Isaac fully intended to bless Esau, not Jacob. He was tricked and deceived. You would think that he would be able to pull back the blessing and release it to the person who it was originally intended for. But Jacob said that was not possible. Once a blessing has been spoken, a spiritual power is released and it will have the desired effect in the person's life. In other words, there is great power in blessing. That is why Jesus commanded us to bless in the sermon on the Mount -- God wants us to release that type of power for good through our spoken words and prayers.

If you are an intercessor, then God has given you a special authority in prayer. He wants you to use that authority to do ONLY His will, just as Jesus did only what He saw His Father doing. You have to be very careful that you do not pray soulish or wrongful prayers, even at those times when someone has hurt you or wronged you or made you angry. You can take your hurt or anger to God and show it to Him. He will bind up your wounds and heal you and give you His peace. But do be careful that you don't make inappropriate requests of God towards this person while praying. Jesus has told us that He desires us to forgive from the bottom of our hearts, just as He has forgiven us. So we know that it is not God's will for us to pray for vengeance (which we often call "justice" in our prayers). Even Stephen released forgiveness (not vengeance) when he was murdered for his faith (Acts 7:60). It is up to God to decide if He will forgive or punish. It is not our call.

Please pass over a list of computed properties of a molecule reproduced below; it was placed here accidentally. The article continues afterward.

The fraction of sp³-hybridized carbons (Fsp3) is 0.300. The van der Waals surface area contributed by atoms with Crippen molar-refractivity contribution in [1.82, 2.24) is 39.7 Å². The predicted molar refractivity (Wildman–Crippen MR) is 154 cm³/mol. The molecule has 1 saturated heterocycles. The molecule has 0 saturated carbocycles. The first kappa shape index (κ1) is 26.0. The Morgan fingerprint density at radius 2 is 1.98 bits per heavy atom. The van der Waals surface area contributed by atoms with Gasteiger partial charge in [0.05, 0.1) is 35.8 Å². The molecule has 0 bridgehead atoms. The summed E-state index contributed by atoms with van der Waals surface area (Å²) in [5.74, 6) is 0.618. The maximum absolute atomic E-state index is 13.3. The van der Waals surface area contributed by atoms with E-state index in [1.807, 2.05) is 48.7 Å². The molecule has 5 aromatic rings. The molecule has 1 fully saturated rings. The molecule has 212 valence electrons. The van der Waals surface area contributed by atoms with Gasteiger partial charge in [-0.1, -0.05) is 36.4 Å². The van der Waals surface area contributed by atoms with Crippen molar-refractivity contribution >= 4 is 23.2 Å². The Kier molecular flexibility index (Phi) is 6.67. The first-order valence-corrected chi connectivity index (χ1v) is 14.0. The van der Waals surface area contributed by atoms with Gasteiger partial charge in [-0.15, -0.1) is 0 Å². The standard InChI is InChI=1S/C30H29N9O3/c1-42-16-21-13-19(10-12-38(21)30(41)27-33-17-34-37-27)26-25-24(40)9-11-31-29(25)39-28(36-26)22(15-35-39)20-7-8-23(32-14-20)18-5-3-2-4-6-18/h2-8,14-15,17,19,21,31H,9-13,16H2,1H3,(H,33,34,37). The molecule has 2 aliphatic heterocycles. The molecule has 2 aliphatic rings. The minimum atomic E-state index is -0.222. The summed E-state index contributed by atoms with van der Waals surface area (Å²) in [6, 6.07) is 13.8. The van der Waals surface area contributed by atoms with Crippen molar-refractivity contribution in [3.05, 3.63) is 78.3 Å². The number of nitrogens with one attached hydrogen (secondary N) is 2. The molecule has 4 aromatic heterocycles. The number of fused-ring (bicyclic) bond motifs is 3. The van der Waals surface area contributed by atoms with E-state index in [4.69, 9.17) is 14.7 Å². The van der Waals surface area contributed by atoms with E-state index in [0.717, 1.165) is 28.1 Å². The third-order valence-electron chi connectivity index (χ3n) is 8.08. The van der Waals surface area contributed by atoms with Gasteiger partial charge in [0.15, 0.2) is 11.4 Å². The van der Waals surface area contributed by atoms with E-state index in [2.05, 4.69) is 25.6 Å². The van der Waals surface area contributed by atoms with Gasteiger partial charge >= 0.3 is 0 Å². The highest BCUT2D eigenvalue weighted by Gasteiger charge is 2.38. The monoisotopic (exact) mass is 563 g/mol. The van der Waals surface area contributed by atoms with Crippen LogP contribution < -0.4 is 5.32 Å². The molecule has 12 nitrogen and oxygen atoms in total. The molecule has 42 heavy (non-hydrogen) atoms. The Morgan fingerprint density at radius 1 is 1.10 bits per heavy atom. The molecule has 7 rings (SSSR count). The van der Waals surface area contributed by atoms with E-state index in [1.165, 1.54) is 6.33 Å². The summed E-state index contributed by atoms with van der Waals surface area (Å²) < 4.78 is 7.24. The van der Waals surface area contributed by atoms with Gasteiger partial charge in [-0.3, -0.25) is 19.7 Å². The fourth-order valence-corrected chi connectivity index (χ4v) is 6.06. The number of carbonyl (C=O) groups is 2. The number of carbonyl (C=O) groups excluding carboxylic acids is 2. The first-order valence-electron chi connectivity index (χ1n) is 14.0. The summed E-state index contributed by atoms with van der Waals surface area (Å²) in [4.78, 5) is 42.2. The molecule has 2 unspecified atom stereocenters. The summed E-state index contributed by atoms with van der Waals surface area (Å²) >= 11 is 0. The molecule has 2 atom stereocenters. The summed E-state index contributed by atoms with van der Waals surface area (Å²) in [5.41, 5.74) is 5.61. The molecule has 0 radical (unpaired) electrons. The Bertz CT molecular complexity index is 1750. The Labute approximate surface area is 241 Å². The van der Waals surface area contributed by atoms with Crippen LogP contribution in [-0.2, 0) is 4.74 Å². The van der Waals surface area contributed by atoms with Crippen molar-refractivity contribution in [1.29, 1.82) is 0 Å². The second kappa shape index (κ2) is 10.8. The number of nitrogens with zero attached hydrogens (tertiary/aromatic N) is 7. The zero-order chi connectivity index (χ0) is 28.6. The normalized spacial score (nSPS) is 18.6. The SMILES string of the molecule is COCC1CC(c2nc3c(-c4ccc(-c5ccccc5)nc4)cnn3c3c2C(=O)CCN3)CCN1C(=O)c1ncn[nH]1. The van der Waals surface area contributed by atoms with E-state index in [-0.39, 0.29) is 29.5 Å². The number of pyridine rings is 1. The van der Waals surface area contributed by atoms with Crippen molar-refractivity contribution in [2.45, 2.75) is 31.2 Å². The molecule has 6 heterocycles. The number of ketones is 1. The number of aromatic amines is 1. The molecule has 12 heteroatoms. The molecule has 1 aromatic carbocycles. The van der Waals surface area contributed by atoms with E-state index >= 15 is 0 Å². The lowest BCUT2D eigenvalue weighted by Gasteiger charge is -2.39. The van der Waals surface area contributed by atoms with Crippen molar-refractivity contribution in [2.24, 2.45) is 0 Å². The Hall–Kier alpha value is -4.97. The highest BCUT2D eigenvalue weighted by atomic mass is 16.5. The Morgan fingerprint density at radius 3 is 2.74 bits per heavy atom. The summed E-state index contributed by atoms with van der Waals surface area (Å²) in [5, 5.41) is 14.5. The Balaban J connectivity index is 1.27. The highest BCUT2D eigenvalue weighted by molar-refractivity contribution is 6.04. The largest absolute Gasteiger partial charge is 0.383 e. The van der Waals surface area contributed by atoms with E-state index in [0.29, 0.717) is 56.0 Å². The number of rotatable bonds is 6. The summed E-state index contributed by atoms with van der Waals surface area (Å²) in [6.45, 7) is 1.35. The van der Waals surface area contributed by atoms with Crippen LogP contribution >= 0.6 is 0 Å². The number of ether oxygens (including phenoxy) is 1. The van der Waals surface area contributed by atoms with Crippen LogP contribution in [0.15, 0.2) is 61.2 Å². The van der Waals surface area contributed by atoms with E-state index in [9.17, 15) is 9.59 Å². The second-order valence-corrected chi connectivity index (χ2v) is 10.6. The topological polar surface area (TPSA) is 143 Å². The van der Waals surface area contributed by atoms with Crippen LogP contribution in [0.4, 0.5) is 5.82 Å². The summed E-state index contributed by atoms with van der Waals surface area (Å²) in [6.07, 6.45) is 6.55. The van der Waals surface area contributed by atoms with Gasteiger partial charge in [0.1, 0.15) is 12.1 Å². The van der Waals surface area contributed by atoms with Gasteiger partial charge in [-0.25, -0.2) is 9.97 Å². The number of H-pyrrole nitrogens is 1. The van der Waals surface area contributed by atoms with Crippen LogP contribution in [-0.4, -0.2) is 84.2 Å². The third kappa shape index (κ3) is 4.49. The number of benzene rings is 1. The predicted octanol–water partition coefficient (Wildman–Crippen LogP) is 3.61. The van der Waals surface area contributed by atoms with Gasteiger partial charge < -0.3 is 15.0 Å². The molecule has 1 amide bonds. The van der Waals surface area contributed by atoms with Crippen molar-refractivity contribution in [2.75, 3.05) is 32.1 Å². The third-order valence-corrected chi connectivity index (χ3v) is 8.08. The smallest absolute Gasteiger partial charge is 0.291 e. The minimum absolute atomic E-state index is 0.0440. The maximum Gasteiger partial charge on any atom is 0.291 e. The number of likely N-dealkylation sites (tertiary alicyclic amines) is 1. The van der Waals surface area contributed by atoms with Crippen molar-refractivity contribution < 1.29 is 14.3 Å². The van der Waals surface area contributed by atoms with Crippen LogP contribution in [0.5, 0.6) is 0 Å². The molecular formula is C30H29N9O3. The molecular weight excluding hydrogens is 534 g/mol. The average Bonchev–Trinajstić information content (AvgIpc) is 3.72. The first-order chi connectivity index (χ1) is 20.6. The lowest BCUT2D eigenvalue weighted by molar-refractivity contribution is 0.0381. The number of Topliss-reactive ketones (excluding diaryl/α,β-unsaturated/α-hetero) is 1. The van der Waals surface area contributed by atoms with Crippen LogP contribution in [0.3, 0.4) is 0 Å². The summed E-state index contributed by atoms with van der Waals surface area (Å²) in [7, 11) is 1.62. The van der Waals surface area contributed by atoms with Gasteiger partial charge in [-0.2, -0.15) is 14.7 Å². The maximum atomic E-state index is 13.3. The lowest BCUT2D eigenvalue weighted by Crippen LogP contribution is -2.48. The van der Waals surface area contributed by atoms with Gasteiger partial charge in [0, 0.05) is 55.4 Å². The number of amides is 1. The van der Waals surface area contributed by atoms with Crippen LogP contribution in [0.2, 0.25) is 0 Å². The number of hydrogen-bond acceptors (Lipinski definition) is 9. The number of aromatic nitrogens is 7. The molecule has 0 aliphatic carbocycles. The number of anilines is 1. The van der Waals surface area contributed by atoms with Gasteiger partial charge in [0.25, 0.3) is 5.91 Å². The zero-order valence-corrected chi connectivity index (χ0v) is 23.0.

We need to be mindful of the authority that God has released to us in prayer. We need to be careful to use it only the way that He wants it used. Our goal and passion must be to be like Jesus, who was consumed with doing God's will. Jesus only did what He saw the Father doing. And when we pray and even when we talk, we need to only do and say what we see the Father doing. As a general guideline, don't curse or ask God to punish someone for what they did to you. Instead, release blessings and forgiveness. There is much power in that type of prayer.

-- © GodSpeak International 2005 --
-- Do not republish without written permission from copyright@godspeak.org --

[Course 31 Index] [Prayer-School Index] [Mini-Series Index ] [Prev Lesson] [Next Lesson]